The problem is that telling people what to do or giving people reasons that they should do something is likely to trigger a reaction in them, especially when they’re ambivalent.

MI shows us how to skillfully work with people to help them explore both sides of ambivalence in order to make the right decision for them.

And it all starts with our attitude.

The Spirit of MI

The mindset behind MI or the Spirit of MI, as the creators dubbed it, is the underlying perspective, attitude, or mindset, with which one practices MI.

If I’ve learned one thing about MI it’s that this is by far the most important aspect of MI. One of the biggest ways that I’ve misused MI in the past was by over-focusing on the skills and under-focusing on the attitude.

Miller & Rollnick put it this way:

"Without this underlying spirit, MI becomes a cynical trick, a way of trying to manipulate people into doing what they don’t want to do, a battle of wits in which the goal is to outsmart your adversary [1].

This is NOT what it’s about.

If you truly want to help people, which I’m certain that you do, it’s about helping people move toward their own self-identified goals within their own value system.

If you truly embody the spirit of MI, the skills will come naturally. And It doesn’t work the other way around.

The 4 Components of the Spirit of MI

1. Partnership

Motivational interviewing is based on active collaboration between partners, not an expert and a passive recipient.

A common metaphor here is that it should feel like dancing, not wrestling. Someone can lead the dance, and skillful guiding is certainly part of the art of MI, but the two must move and work together in order to avoid tripping and stepping on toes.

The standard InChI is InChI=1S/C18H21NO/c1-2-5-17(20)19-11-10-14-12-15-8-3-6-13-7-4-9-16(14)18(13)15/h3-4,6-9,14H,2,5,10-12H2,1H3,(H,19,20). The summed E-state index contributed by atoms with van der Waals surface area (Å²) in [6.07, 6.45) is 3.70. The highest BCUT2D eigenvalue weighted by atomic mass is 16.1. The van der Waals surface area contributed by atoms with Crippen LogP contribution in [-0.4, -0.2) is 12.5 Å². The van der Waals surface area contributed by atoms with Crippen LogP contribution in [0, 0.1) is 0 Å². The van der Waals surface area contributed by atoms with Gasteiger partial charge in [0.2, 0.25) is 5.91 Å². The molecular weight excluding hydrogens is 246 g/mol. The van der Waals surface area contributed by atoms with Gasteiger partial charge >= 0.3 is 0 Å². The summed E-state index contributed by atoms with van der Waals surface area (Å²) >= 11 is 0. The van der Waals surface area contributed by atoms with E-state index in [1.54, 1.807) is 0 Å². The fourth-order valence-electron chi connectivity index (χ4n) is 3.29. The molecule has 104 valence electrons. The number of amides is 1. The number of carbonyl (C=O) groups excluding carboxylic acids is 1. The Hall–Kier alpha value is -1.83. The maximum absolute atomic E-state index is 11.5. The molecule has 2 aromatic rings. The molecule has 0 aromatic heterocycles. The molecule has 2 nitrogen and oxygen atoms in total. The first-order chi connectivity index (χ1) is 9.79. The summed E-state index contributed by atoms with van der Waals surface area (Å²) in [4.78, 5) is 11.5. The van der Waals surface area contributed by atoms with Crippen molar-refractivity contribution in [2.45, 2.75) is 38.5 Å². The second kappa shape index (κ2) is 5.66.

A common pitfall is what’s known as the expert trap: communicating—explicitly or implicitly—that you are the expert and you have the answers to the person’s dilemma.

Of course, we do have expertise and much to offer our patients, but our advice and expertise must fit within the context of their own life and values for it to be useful to them. This is where we need them to be an active participant, a partner.

Avoiding this trap includes letting go of the assumption that you are supposed to have and provide all the right answers. I don’t know about you, but I find this tremendously freeing.

2. Acceptance

Acceptance means:

  • Respecting the other as having worth in their own right

  • An ability to understand the other person’s frame of reference, and the conviction that it’s worthwhile to do so

  • Honoring and respecting the person’s autonomy

The beautiful thing about acceptance is that when we directly acknowledging a person’s freedom of choice, it typically diminishes defensiveness and can facilitate change.

Acceptance allows people to feel safe to change, without judgment. This requires our letting go of the idea and burden that we have to (or can) make people change. A relinquishing of a power that we never had in the first place.

What acceptance is not:

  • To accept a person in this sense does not mean that I necessarily agree or approve of the person’s actions.

  • My personal approval (or disapproval) is irrelevant. It’s not my life. I’m just here to help them in the way in which they want to be helped.

3. Compassion

Compassion is a sense of concern that arises when we are confronted with another’s suffering and feel motivated to see that suffering relieved [2].

To be compassionate is to actively promote the other’s welfare, to give priority to the other’s needs. Our services are, after all, for our patients’ benefit and not primarily for our own.

It’s always important to realize that we need not literally ‘suffer with’ in order to act with compassion. If someone chooses not to change, this is not our burden to bear, and it’s OK for people not to change if they’re not ready to change. This requires honest conversations, a part of good care.

4. Evocation

So much of what happens in professional consultations about change is based on a deficit model. A deficit model says, “This person is lacking something that needs to be installed.”